Free at last, breaking the habit a liberating experience
I QUIT Facebook in December after realising I was checking it 30 times a day. Three months later, I have never looked back. Here’s why.
1. Privacy: Facebook tracks your every move and, shock horror, uses your data. The Cambridge Analytica scandal looks terrible, but how many other ways have your likes, dislikes and behaviours been bounced around the internet to be eagerly received by companies and agencies?
I’ve always been careful with Facebook. I never used my photo on my profile and left out as many personal details as allowed. No birthday, phone number, or interests. I even pretended to be living in New York (am I over here Zuckerberg, or am I really ... over here?).
2. Computer says no: When I deactivated my account, I had to explain why and endure Facebook’s alternative suggestions before they let me go. Not long after, I noticed my profile was active again. Turns out I had checked Facebook from a hotel in 2014 and then closed the web page rather than log out properly. That meant my account must be revived so I could log back in and make sure I wanted to quit, before repeating the whole process.
3. Friends: Initially it was great to connect to people from my past, but you soon realise the friends in your immediate life are there for a reason. People you had nothing in common with at school are now people you have nothing in common with on social media.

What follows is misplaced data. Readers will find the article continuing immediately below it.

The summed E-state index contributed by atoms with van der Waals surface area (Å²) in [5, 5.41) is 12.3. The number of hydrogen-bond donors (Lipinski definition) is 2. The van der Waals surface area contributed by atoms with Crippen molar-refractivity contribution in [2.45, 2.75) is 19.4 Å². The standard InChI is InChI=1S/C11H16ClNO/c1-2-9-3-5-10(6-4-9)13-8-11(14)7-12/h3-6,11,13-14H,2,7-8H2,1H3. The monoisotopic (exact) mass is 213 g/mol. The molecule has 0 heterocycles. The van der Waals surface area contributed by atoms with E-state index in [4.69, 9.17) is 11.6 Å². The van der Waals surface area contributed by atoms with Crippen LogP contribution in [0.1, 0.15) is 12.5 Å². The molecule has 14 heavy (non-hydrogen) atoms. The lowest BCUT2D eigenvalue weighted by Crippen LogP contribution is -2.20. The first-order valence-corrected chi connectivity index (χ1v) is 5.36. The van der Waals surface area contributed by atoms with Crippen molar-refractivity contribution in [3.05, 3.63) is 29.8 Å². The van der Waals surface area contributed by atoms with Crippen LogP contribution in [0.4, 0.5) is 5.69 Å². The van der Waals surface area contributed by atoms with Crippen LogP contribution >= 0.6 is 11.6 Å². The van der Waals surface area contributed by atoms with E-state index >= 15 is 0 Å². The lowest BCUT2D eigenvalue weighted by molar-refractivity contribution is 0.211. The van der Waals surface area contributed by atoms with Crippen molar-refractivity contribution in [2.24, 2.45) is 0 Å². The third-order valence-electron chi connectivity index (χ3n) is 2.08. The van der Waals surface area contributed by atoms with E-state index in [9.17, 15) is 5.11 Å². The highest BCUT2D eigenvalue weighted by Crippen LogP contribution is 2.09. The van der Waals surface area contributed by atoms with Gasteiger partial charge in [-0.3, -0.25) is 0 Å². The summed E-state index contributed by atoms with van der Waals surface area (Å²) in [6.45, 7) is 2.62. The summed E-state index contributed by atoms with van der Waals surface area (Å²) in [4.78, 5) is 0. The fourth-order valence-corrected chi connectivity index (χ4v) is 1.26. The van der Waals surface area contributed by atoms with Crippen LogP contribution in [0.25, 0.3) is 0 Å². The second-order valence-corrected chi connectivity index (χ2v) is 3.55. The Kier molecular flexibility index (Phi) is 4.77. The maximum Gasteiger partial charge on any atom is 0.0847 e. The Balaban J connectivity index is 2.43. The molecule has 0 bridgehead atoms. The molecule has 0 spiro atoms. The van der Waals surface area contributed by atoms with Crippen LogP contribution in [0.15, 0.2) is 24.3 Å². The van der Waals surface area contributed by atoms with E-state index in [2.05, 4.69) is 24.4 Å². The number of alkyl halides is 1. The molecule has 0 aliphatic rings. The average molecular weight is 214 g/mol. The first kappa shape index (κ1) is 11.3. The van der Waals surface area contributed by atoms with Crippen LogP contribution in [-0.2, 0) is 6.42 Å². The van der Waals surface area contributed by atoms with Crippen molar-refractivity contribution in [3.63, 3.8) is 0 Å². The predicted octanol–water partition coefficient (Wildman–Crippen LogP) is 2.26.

4. Echo chamber: Facebook can connect the world, but its algorithms really connect us with only those who think the same way. We receive content and page suggestions aligned with our values and interests. We are in echo chambers where everyone agrees with each other and believes their opinions to be common sense.
5. Antisocial media: “Look at me, I’m eating a nice breakfast. I lost weight. See my feet on this deckchair? That’s because I’m on holiday. Now I’m sad, why do I trust people? Does anyone care? I’m starting a business, can you share my page and buy my products?” Facebook is no longer about connecting, but competing with others and begging for attention.
6. The language: Everything is “Lit” or “Woke” these days, unless they are more “Lit” or “Woke” than first thought, at which point “AF” (As F..k) is added to the end. So being “Woke AF” means being very enlightened ... Something I doubt describes many who use that term.
7. No one misses you: When I quit, my wife thought she’d have to handle my social life because Facebook is where you get invited to fun parties ... Let’s just say she hasn’t been too busy. My concern people would miss the important things I had to say proved delusional. No one noticed until one friend tried to tag me to make fun of me and realised they couldn’t. In three months no one has missed me, but that’s OK, because since I quit, I feel Woke AZ (As Zuck).
Facebook is no longer about connecting, but competing with others and begging for attention.